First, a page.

The faster that received cash is applied, the faster a business can reliably use it for operations and the faster a customer’s credit can be replenished, enabling them to order more goods. 

Collections

When payment is not received and applied by the agreed upon date, an account becomes delinquent and is transferred to collections.

It is the job of collectors to contact customers and try to get them to pay.  A collector has the complicated job of connecting with customers, understanding their reasons for delinquency and trying to work with them in order to realize payment for the company.

Risks of Accounts Receivable

The risks associated with having a high accounts receivable balance include insufficient cash flow, risk of default from customers and a slowed sales cycle due to exhausted customer credit. 

Businesses can work to ensure that their accounts receivable are healthy by employing best practices and automated solutions that give them insight in the state of their accounts and enable them to manage them quickly and accurately.

What is Accounts Receivable Automation?

Accounts receivable automation refers to technology solutions that automate many of the repetitive and manual tasks that constitute AR management. 

Automation can also give AR professionals greater insight into their accounts, instantly generating reports, displaying statuses, providing a centralized repository for customer invoices and pointing out issues that must be addressed.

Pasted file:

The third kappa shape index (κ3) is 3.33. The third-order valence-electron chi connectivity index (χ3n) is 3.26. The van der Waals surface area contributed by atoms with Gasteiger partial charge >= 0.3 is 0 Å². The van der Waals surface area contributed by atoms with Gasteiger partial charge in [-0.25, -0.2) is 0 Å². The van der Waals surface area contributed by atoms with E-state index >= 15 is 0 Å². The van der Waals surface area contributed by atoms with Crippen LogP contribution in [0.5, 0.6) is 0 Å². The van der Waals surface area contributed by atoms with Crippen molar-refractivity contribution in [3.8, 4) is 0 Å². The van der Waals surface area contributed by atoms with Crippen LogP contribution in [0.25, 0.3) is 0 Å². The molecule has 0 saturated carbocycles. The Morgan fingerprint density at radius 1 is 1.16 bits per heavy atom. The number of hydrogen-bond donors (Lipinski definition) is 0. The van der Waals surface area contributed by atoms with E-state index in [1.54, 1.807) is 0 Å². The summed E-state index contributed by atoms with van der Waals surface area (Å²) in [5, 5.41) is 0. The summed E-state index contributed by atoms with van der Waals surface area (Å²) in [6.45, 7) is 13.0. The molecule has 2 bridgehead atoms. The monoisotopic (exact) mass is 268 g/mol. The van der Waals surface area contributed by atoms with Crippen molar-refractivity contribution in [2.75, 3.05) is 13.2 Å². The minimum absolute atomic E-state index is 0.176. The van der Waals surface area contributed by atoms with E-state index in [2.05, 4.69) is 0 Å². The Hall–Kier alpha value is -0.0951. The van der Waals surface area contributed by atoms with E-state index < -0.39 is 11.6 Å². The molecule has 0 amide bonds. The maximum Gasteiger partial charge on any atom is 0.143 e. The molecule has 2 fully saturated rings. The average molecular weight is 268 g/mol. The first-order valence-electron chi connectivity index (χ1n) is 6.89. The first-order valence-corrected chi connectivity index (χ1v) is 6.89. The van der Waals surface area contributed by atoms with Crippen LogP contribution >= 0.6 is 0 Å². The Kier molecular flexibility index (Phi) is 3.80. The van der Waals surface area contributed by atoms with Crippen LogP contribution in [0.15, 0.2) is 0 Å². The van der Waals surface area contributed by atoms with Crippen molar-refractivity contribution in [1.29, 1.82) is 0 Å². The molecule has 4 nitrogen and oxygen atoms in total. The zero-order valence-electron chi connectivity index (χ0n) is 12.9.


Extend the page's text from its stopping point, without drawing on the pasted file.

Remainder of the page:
The larger a business grows, the more complex the work of managing accounts receivable becomes. As we can see from the above example, accounts receivable management is a time-sensitive practice. As such, a business must have the capacity to manage all of its accounts receivable in a timely-fashion or else risk cash flow problems.

Traditionally, accounts receivable management capacity has been increased by growing an organization so that more professionals can be assigned to accounts receivable (AR) tasks. This comes with overhead costs that can counterbalance the benefits of growth. Additionally, the growing complexity of a company’s accounts receivable can lead to more errors, bad experiences for customers and inefficient workflows regardless of the size of the AR management workforce.

AR automation can use machine learning to automate even complex tasks. The use of predictive algorithms can generate suggestions about what tasks AR professionals should take on next in order to work most efficiently and even how they should approach issues in their work.